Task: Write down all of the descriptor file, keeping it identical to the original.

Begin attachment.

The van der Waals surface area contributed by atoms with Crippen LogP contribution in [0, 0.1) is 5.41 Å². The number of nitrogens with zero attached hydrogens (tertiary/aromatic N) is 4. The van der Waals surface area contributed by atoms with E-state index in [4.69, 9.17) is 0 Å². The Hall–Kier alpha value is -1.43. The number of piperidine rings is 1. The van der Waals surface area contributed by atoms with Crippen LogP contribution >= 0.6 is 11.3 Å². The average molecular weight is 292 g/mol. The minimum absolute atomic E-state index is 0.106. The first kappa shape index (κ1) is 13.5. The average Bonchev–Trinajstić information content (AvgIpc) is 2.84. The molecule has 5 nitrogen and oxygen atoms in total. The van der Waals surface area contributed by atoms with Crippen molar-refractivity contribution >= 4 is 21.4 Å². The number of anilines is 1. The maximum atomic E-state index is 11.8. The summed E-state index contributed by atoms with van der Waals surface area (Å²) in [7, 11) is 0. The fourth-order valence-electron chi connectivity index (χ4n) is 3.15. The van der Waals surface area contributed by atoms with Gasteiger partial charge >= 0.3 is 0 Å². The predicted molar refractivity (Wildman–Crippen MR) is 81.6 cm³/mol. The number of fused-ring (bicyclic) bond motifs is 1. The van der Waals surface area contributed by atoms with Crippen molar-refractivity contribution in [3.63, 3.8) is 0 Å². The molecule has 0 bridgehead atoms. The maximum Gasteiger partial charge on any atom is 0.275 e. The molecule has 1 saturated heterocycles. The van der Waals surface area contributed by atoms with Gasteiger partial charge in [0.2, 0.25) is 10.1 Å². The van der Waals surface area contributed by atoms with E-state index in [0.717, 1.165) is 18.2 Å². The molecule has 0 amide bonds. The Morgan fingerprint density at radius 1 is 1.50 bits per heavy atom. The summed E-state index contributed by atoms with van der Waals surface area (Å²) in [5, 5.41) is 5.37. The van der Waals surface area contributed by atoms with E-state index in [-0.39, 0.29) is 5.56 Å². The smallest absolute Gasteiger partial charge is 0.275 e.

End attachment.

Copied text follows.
The van der Waals surface area contributed by atoms with Crippen LogP contribution in [0, 0.1) is 5.41 Å². The number of nitrogens with zero attached hydrogens (tertiary/aromatic N) is 4. The van der Waals surface area contributed by atoms with E-state index in [4.69, 9.17) is 0 Å². The Hall–Kier alpha value is -1.43. The number of piperidine rings is 1. The van der Waals surface area contributed by atoms with Crippen LogP contribution >= 0.6 is 11.3 Å². The average molecular weight is 292 g/mol. The minimum absolute atomic E-state index is 0.106. The first kappa shape index (κ1) is 13.5. The average Bonchev–Trinajstić information content (AvgIpc) is 2.84. The molecule has 5 nitrogen and oxygen atoms in total. The van der Waals surface area contributed by atoms with Crippen molar-refractivity contribution >= 4 is 21.4 Å². The number of anilines is 1. The maximum atomic E-state index is 11.8. The summed E-state index contributed by atoms with van der Waals surface area (Å²) in [7, 11) is 0. The fourth-order valence-electron chi connectivity index (χ4n) is 3.15. The van der Waals surface area contributed by atoms with Gasteiger partial charge >= 0.3 is 0 Å². The predicted molar refractivity (Wildman–Crippen MR) is 81.6 cm³/mol. The number of fused-ring (bicyclic) bond motifs is 1. The van der Waals surface area contributed by atoms with Crippen molar-refractivity contribution in [3.63, 3.8) is 0 Å². The molecule has 0 bridgehead atoms. The maximum Gasteiger partial charge on any atom is 0.275 e. The molecule has 1 saturated heterocycles. The van der Waals surface area contributed by atoms with Gasteiger partial charge in [0.2, 0.25) is 10.1 Å². The van der Waals surface area contributed by atoms with E-state index in [0.717, 1.165) is 18.2 Å². The molecule has 0 amide bonds. The Morgan fingerprint density at radius 1 is 1.50 bits per heavy atom. The summed E-state index contributed by atoms with van der Waals surface area (Å²) in [5, 5.41) is 5.37. The van der Waals surface area contributed by atoms with E-state index in [-0.39, 0.29) is 5.56 Å². The smallest absolute Gasteiger partial charge is 0.275 e.